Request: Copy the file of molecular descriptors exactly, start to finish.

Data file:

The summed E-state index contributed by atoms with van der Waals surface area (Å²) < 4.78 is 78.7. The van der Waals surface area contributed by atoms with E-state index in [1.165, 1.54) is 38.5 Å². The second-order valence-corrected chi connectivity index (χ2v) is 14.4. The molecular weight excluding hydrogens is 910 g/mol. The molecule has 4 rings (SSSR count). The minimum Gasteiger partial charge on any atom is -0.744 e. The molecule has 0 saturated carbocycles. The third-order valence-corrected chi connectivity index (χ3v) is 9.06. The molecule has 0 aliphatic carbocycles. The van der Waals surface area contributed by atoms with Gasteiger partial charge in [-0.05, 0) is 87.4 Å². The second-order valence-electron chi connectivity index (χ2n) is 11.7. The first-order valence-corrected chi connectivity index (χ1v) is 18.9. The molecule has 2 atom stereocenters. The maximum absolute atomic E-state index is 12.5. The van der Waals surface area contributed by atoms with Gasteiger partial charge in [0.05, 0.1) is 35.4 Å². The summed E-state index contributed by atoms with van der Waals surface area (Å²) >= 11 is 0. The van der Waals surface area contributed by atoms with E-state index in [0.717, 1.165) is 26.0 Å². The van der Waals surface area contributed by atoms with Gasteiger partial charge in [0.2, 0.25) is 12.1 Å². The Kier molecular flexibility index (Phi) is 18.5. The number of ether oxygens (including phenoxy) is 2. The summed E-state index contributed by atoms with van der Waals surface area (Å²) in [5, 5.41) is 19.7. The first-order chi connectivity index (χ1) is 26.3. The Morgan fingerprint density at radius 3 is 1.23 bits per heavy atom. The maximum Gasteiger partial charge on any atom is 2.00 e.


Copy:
The summed E-state index contributed by atoms with van der Waals surface area (Å²) < 4.78 is 78.7. The van der Waals surface area contributed by atoms with E-state index in [1.165, 1.54) is 38.5 Å². The second-order valence-corrected chi connectivity index (χ2v) is 14.4. The molecular weight excluding hydrogens is 910 g/mol. The molecule has 4 rings (SSSR count). The minimum Gasteiger partial charge on any atom is -0.744 e. The molecule has 0 saturated carbocycles. The third-order valence-corrected chi connectivity index (χ3v) is 9.06. The molecule has 0 aliphatic carbocycles. The van der Waals surface area contributed by atoms with Gasteiger partial charge in [-0.05, 0) is 87.4 Å². The second-order valence-electron chi connectivity index (χ2n) is 11.7. The first-order valence-corrected chi connectivity index (χ1v) is 18.9. The molecule has 2 atom stereocenters. The maximum absolute atomic E-state index is 12.5. The van der Waals surface area contributed by atoms with Gasteiger partial charge in [0.05, 0.1) is 35.4 Å². The summed E-state index contributed by atoms with van der Waals surface area (Å²) >= 11 is 0. The van der Waals surface area contributed by atoms with E-state index in [0.717, 1.165) is 26.0 Å². The van der Waals surface area contributed by atoms with Gasteiger partial charge in [0.2, 0.25) is 12.1 Å². The Kier molecular flexibility index (Phi) is 18.5. The number of ether oxygens (including phenoxy) is 2. The summed E-state index contributed by atoms with van der Waals surface area (Å²) in [5, 5.41) is 19.7. The first-order chi connectivity index (χ1) is 26.3. The Morgan fingerprint density at radius 3 is 1.23 bits per heavy atom. The maximum Gasteiger partial charge on any atom is 2.00 e.